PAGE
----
The biggest way I've been thrilled with various businesses, though, is when they take the time to build a relationship with me--to know my face (if not my name), be happy to see me when I come in, and to make it clear that they're willing to do whatever they can to meet my needs. Case in point: there's a health food store here that I've been patronizing since shortly after we moved here. The owners are a husband and wife, (nearing retirement unfortunately), who have been running the little shop for decades. Bill, the owner, knows that cash in hand is far better than product on the shelves, and will special order just about anything he can get his hands on. He loves to deal in bulk (we get 25lb bags of rice and other staples there), and is a pleasure to work with. He still can't remember my name, after me showing up roughly weekly for the last six years, (his memory isn't what it used to be), but he sure knows my face and lights up every time I come in. Add to that the fact that his store has slightly better prices than anywhere else in town, and you've got an excellent establishment.

When it comes to my LYS, it's the same type of story as with the health food store. The employees and owner of the LYS are genuinely nice and friendly people. They enjoy their work, and are an excellent fit for the shop. They all have experience in their crafts (from fiber work to quilting and sewing), and all follow a basic set of good business policies. The store culture has been set up by the owner herself, and it is followed by those who work for her. They have a yarn discount day each week, (which I love!), so even though manufacturers can be really grouchy and communist in their pricing agreements (which only work against them, but they're just too short-sighted to see it), there are ways for less-than-affluent knitters such as myself to be able to knit with really nice fiber.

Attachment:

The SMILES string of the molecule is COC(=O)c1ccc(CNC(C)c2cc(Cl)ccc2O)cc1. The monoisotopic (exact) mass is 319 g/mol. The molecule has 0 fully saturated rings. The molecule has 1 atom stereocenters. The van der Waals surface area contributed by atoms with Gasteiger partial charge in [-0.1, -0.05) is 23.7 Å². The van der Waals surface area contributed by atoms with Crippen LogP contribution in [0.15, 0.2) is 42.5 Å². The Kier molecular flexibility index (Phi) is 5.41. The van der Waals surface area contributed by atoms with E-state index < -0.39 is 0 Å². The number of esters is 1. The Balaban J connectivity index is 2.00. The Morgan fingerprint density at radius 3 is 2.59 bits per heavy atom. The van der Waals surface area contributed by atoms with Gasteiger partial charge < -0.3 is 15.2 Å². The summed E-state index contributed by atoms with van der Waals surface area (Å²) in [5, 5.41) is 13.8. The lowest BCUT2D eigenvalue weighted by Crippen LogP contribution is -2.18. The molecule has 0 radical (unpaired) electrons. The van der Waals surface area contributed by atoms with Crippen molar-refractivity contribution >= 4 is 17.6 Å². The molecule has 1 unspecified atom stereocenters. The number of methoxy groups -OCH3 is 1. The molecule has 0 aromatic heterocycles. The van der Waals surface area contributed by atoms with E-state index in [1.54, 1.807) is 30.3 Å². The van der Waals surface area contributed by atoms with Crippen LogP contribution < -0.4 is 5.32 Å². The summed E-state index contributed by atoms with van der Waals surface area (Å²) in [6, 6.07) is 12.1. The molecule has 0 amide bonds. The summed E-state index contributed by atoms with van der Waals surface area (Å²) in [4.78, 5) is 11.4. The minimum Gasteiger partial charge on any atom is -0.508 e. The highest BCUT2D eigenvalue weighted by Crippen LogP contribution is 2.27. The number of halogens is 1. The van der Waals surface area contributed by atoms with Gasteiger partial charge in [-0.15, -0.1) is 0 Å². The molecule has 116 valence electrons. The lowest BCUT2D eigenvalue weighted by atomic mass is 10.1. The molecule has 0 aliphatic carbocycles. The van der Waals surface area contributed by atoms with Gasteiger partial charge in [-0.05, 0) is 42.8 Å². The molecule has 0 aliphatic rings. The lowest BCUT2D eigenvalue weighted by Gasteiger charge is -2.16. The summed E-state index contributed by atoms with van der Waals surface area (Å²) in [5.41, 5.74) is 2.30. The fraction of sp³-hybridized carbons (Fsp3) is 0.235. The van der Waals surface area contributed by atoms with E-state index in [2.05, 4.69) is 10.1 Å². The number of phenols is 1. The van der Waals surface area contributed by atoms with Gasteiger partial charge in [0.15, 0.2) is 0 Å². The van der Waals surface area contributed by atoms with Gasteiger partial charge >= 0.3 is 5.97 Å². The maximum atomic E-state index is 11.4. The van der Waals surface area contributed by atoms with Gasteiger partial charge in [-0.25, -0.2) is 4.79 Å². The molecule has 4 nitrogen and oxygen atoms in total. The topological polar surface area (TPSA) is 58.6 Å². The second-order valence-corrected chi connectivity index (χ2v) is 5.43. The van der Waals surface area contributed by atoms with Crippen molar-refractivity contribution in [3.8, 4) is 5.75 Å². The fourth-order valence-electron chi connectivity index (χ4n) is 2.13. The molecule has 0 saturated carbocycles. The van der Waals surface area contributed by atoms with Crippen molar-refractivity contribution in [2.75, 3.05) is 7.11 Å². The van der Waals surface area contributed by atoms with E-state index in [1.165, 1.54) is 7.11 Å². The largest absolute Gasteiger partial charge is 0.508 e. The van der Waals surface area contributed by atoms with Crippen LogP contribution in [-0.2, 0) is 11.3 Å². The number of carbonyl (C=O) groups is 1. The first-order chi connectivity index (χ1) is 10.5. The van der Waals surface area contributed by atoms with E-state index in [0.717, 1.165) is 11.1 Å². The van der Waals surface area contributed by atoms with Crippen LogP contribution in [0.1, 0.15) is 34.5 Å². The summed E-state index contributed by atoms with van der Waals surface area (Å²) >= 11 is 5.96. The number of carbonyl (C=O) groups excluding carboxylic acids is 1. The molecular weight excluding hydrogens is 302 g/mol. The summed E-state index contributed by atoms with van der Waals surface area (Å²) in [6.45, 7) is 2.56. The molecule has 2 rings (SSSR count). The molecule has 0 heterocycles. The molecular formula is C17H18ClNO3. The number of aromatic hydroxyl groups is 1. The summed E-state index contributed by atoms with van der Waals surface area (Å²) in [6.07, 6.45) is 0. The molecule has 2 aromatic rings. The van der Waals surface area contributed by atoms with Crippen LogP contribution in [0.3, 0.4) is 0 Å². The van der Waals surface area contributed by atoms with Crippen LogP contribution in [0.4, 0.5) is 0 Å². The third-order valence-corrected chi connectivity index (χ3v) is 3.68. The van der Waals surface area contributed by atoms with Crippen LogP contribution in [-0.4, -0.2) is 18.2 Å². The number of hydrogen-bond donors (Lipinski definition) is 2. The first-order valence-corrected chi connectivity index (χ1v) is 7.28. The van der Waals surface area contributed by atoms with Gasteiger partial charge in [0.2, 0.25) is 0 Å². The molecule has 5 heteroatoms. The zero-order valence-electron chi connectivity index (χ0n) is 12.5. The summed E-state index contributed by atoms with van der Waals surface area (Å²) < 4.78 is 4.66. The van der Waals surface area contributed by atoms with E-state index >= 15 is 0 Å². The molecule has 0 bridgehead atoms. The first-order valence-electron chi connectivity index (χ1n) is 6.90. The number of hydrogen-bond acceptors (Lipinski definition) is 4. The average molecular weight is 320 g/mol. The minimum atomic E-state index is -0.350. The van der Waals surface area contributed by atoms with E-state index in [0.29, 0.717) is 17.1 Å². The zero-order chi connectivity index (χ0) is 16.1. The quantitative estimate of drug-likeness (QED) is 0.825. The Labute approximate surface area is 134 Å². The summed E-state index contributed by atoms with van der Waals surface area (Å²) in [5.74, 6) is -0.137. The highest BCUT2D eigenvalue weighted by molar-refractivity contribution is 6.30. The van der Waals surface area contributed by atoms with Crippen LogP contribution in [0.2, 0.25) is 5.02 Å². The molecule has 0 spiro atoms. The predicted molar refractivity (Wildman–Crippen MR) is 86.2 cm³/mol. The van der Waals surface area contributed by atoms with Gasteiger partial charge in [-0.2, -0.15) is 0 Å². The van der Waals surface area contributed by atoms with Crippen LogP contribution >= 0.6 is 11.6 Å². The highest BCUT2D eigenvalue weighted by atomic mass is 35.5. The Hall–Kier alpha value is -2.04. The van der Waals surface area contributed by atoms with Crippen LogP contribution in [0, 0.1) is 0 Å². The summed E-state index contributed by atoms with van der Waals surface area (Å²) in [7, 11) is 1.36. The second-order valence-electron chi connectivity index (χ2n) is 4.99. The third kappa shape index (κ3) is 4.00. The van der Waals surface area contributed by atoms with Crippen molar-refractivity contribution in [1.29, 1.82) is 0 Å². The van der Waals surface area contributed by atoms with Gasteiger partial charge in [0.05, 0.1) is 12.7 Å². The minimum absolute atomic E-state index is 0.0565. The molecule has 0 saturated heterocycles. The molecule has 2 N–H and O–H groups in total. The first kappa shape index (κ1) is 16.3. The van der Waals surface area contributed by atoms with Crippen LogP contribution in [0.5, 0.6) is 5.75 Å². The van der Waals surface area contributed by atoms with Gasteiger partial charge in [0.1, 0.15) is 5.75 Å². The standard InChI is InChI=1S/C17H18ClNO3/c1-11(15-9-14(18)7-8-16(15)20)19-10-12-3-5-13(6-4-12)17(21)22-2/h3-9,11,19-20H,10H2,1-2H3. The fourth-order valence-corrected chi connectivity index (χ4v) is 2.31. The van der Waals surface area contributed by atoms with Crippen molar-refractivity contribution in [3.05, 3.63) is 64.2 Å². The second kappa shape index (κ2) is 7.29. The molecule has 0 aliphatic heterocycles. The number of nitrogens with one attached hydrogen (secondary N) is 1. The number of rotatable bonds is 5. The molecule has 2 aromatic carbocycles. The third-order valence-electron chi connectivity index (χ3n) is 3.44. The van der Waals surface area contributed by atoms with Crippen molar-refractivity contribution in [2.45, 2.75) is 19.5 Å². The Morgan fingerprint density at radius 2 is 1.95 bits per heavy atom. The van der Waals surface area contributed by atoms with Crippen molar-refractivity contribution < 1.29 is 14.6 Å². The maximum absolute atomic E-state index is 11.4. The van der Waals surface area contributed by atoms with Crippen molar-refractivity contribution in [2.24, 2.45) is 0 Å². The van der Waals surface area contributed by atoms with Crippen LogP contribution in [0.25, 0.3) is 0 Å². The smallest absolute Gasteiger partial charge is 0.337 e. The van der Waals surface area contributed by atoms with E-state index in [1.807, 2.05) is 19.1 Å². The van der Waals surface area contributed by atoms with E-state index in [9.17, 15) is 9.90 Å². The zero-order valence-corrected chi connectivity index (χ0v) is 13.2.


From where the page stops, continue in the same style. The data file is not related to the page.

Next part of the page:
What it really comes down to is how the business thinks of its customers. If there's a basic culture of respect and decency, with some genuine kindness and basic mathematics mixed in, odds are that the business will be a real success. If a business is lacking in those things, then odds are that they'll survive (and if they're the only shop in town, maybe even do fairly well), but nobody will be glad they did.

1 comment:

Joe said...

That's a really interesting post! I've been working in CS myself since m first high school job, and I absolutely agree with everything you say. I currently work as box office manager for a symphony orchestra, and I take pride in the fact that I remember quite a bit of details about our subscribers, and I can see they like it when I recognize them when they call or know their ticket situation without them having to explain it all :D

Something my manager in my first supermarket job told me has really stuck with me: a happy customer will, on average, tell 1 person about their good shopping experience. But an unhappy customer can tell up to 10 people about their experience. That's advertizing for you!!